The Standard Health Record (SHR)

The trouble with diets and blogs is that they often have a short half-life. I admire folks like David Hay, who publish interesting and useful material with great regularity. After a year of slacking off, I have accumulated a large backlog of content, and the main problem with getting re-started is deciding where to begin. So, do-re-me, we’ll start at the very beginning.

With MITRE colleagues, I have been working on the Standard Health Record (SHR) project since the spring of 2016. SHR began with a fundamental re-thinking of MITRE’s interoperability contributions, prompted by a shared frustration: despite decades of standards development work,  the US healthcare system was still far from tapping the vast potential of healthcare data to reduce cost, improve quality, and extend access to more consumers.

Taking our own “fresh look”, we quickly focused on the lack of a Common Operational Picture (COP) of each patient. In the homeland security context, a COP is “a single identical display of relevant (operational) information … shared by more than one Command” [Wikipedia]. SHR is the vision to establish a health-oriented COP for each person. My department head and healthcare visionary, Harry Sleeper, coined the phrase: One human, one health record — the antithesis of the siloed, episodic, text-heavy, fractional records that commonly exist today. The SHR must be a complete, computable, high quality health record, including everything that happens to the patient and all the factors that influence their health (the determinants of health), including patient-generated data. The SHR framework must also ensure that the patient is the owner and overseer of his or her own health record.

Even the introduction of FHIR, which is far better than anything we’ve had in the past, progress towards “one human, one health record” has been too slow. Clearly there are multiple reasons (technical, business, and social), but I believe a major reason is that exchange standards fail to address what health information is collected and stored at the source (usually the point of care). Once information is collected, the die is cast. If different sites collect different information, there is only so much that mapping to a common data exchange standard can do. Collecting standardized, high quality data at every point of care is the key to enabling ALL downstream uses: exchange, aggregation, care delivery, safety, decision support, analysis, reporting, and research. To even begin to get there, we need a target, i.e., a health record specification. SHR was born.

To be clear, SHR is not an exchange standard, although it can be used for that. It is a content standard, defining at a logical level what can be in a health record. It can be used to guide data collection and storage, and to generate artifacts that enable standards-compliant data exchanges.

During the summer of 2016, we surveyed countries outside the United States and learned how some had worked to standardize the contents of their medical records. Many nations have worked towards defining that content, with varying degrees of success. SHR’s ambition is to go far beyond where other countries, Argonaut, or the US Core profiles have gone. The goal is to capture a wide swath of healthcare information, and do it at a level of detail that will assure semantic interoperability. (I should mention that we share that goal with CIMI, openEHR, and others. I’ll pick up those threads later.)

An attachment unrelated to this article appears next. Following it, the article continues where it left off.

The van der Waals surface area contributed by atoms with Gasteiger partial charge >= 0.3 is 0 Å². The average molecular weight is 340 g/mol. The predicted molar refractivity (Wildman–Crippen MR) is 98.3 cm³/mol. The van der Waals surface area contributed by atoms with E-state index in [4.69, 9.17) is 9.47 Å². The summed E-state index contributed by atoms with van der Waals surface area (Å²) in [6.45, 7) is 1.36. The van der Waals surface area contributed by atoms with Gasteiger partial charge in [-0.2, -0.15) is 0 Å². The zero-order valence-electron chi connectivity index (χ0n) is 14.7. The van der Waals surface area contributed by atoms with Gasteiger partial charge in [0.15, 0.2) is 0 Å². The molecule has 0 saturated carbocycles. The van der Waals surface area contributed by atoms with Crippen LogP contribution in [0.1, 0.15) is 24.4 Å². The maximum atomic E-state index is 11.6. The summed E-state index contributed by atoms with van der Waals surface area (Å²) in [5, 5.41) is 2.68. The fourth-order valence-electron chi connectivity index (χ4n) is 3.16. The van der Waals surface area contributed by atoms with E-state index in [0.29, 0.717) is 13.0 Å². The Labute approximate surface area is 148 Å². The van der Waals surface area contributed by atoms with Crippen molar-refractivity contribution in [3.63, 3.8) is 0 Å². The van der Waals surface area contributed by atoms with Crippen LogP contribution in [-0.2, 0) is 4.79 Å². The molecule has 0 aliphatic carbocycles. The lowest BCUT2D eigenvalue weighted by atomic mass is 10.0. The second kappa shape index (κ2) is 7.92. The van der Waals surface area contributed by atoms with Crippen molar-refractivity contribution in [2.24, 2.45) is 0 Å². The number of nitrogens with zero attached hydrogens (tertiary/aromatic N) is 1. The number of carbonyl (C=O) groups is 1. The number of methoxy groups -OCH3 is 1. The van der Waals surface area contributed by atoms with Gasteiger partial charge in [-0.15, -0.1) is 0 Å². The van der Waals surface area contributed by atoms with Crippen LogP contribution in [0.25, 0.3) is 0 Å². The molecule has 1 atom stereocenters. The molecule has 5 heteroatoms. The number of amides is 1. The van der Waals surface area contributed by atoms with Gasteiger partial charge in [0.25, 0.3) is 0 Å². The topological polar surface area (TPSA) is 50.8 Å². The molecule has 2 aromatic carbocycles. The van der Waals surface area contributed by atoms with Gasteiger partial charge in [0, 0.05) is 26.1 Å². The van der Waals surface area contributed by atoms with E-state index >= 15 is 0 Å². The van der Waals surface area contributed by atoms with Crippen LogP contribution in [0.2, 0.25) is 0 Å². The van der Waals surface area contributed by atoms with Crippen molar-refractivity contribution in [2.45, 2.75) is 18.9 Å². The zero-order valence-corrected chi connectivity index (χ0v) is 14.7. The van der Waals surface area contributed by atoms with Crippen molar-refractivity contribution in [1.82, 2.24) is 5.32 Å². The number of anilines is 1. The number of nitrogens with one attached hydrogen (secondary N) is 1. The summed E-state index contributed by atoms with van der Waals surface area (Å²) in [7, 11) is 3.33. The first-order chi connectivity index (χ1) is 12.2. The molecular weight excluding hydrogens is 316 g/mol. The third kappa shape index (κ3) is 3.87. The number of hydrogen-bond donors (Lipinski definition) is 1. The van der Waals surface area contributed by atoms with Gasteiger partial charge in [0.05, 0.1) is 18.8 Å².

To achieve that goal, SHR processes and technology must work at several levels:

  • SHR must empower medical domain experts, working in many separate consensus groups (crowd sourcing of a particular sort), to create logical information specifications 10-100 times faster than in the past. Data standardization proposals must be expressed in a simple, transparent, and open way, to enable rapid iteration and improvement.
  • SHR methodology and governance must assure whatever is proposed by one group will mesh with proposals from other groups, to enable sharing of common data elements across healthcare domain boundaries.
  • SHR must automatically translate those integrated consensus logical specifications into practical implementations based on existing technology and standards.

In summary, SHR can be created only if there is a methodology to create a broad-based, consistent, coherent, scalable logical model; supporting maximal reuse of information structures; offering rapid, distributed, agile development; presenting in a transparent, easily understandable form; and outputting that model in implementable form, e.g., FHIR profiles.

That’s a tall order. Over the next few posts, I’ll take you through our approach.

DataMappingMeme

 

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About Mark Kramer

Mark Kramer, Ph.D., is Group Leader for Healthcare Standards and Interoperability at MITRE Corporation. Mark led the standardization of hData, the first lightweight REST methodology for healthcare data exchange, now a normative standard of HL7. With HL7, ONC, and CMS, Mark focused on developing FHIR profiles unifying standards for clinical quality measures and decision support. Mark has also worked the US Department of Veterans Affairs on interoperable healthcare information exchange, and helped the DOD transfer radiological images of wounded warriors from Afghanistan and Iraq to regional hospitals. Prior to joining MITRE, Mark was Chief Technology Officer at Gensym Corporation, a leading provider of AI software, VP of Engineering at InterOPS, a network management company, CTO of Light Pharma, provider of capability improvement software and services to the pharmaceutical industry, and Associate Professor of Chemical Engineering at Massachusetts Institute of Technology.
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